Rell v. CCJEF Lawsuit: New Britain One of Hardest Hit Cities In Funding For Schools
Money or the lack of it to pay for public education was the focus of the Democratic Town Committee meeting last month. A presentation by longtime advocate Dianne Kaplan deVries, on a landmark court case brought by the Connecticut Coalition for Justice in Education Funding (CCJEF) contended that New Britain and other urban districts will always struggle for adequate education dollars so long as there is too much reliance on property taxes.
The Rell v. CCJEF suit, launched in November 2005, is applying plenty of legal pressure to shift the funding for schools away from local property taxes and to compel equity in school funding for city and suburb alike. The case, aided by the pro bono work of the Yale Law School Education Adequacy Clinic for the last seven years and taken up last year by New York City 's Debevoise & Plimpton firm, seeks a decision to re-write the Education Cost Sharing (ECS) formula to reflect "the real costs of adequately preparing all students for the modern workforce and productive citizenship."
New Britain -- one of the financially distressed cities that struggles with schools budgets every year -- could be considered Exhibit A in Rell v. CCJEF, according to Kaplan deVries' analysis presented to elected officials and DTC members on February 28th. New Britain school children, in fact, have figured prominently as plaintiffs in the litigation.
New Britain needs $21,140 per pupil in inflation-adjusted dollars to provide "an adequate education" but the school district had $12,608 (2011-2012) in local and state funds, according to the Coalition. Using that number developed as part of the research for the law suit, city schools are $8,500 per pupil short or $86 million shy of delivering the "adequate" resources.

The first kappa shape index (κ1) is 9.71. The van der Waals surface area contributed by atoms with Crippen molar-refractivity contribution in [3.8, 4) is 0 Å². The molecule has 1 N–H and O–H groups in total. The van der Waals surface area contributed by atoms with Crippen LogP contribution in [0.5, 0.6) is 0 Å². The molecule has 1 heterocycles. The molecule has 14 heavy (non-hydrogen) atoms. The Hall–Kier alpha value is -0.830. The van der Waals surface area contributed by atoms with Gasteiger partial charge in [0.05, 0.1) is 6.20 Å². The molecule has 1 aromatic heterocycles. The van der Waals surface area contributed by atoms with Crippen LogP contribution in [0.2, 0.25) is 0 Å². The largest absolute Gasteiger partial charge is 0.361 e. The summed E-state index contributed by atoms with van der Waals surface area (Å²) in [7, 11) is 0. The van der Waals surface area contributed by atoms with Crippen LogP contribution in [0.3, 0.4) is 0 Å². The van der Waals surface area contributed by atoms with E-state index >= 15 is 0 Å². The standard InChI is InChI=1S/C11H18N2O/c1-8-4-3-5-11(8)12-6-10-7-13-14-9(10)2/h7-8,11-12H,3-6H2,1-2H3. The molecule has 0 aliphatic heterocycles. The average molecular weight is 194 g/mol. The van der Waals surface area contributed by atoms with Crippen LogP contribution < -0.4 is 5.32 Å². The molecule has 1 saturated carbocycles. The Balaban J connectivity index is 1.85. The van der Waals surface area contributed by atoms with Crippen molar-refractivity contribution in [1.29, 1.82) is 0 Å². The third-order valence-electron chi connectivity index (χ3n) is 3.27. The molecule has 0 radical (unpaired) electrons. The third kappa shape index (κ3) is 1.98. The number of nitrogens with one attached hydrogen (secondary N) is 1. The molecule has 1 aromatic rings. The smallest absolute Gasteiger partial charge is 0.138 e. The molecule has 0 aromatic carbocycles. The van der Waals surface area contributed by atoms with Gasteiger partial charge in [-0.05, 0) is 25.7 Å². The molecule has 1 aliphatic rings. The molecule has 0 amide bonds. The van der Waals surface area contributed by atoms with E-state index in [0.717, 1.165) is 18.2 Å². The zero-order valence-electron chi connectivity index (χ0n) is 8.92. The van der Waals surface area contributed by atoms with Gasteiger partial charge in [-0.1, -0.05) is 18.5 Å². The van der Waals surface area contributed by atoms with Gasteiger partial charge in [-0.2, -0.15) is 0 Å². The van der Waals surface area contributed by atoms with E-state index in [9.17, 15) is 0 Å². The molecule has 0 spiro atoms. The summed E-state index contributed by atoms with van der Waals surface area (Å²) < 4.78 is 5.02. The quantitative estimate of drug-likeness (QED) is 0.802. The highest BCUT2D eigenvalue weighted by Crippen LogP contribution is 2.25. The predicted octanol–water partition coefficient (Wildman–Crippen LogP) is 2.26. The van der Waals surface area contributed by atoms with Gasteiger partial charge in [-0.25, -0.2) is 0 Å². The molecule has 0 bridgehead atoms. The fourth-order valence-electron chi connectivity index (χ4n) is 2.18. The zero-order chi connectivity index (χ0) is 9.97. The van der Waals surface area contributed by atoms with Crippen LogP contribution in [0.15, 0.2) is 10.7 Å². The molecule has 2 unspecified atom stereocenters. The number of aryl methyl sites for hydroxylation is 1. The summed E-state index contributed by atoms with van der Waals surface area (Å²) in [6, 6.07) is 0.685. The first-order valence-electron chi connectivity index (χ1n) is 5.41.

In 2013, Kaplan deVries says the gap for New Britain is even worse. The Coalition's numbers "fail to account for unfunded mandates, full No Child Left Behind (NCLB) implementation, and other significant changes impacting the cost of schooling that have come along since 2004-05. "CCJEF’s expert finance consultants found that New Britain is one of the four most severely underfunded districts in the state" according to presentation at the DTC meeting.
Dr. Kaplan deVries, a policy expert and CCJEF project director, said the belief that "quality education is a civil right and key to achieving social justice" underlies her organization's call to fix the school funding formula on a statewide basis and to restructure the tax system so that "geography is not destiny."
Right now attorneys in Rell v. CCJEF are in a back-and-forth "discovery" phase of data collection, depositions and studies. The Attorney General is in the unenviable position of defending the status quo with a trial date now set for July 2014.
The proceedings are strikingly similar to the decades-long Sheff v. O'Neill battles that eventually led to voluntary, state-funded remedies to end racial isolation and today's network of interdistrict magnet schools. Rell v. CCJEF is just as far reaching and will impact every city and town depending on the outcome
In its challenge to the status quo CCJEF defines "adequate" education in elementary and secondary schools with a dozen components: universal preschool and full-day kindergarten, smaller class sizes, longer school day and year, with free summer school for all, help for all students falling behind, up-to-date textbooks, materials, computer technology, more/better assistance for ELL and SPED students, opportunities for advanced students, more/earlier foreign language options, expanded arts programming, guidance counselors, social workers, psychologists, more/better professional development for teachers and all staff and improved buildings/grounds maintenance.
A decision in Rell v. CCJEF is, of course, years away. Optimistically, an improving economy and a willing state government could lead to many of the remedies called for in the plaintiffs' case for a restructuring of school finance outside of the courts.
New Britain and other towns have no other option than to work within a structure that is unfair and overly reliant on the 17th century property tax to pay for 21st century teaching and learning.
More ECS money as proposed by Governor Malloy this year can help, but will not solve the underlying problem. It also helps that the eight years of willful neglect of education by the Stewart administration ended last year. Mayor O'Brien, the current Council and New Britain legislators have shown a firm commitment to give the schools their fair share, however limited revenues in cash-strapped New Britain are for education.
Regardless of the court proceedings and the outcomes, Rell v CCJEF continues to apply the needed pressure to move the state toward "adequate" funding and equity so that children in New Britain have the same opportunities as children in Greenwich.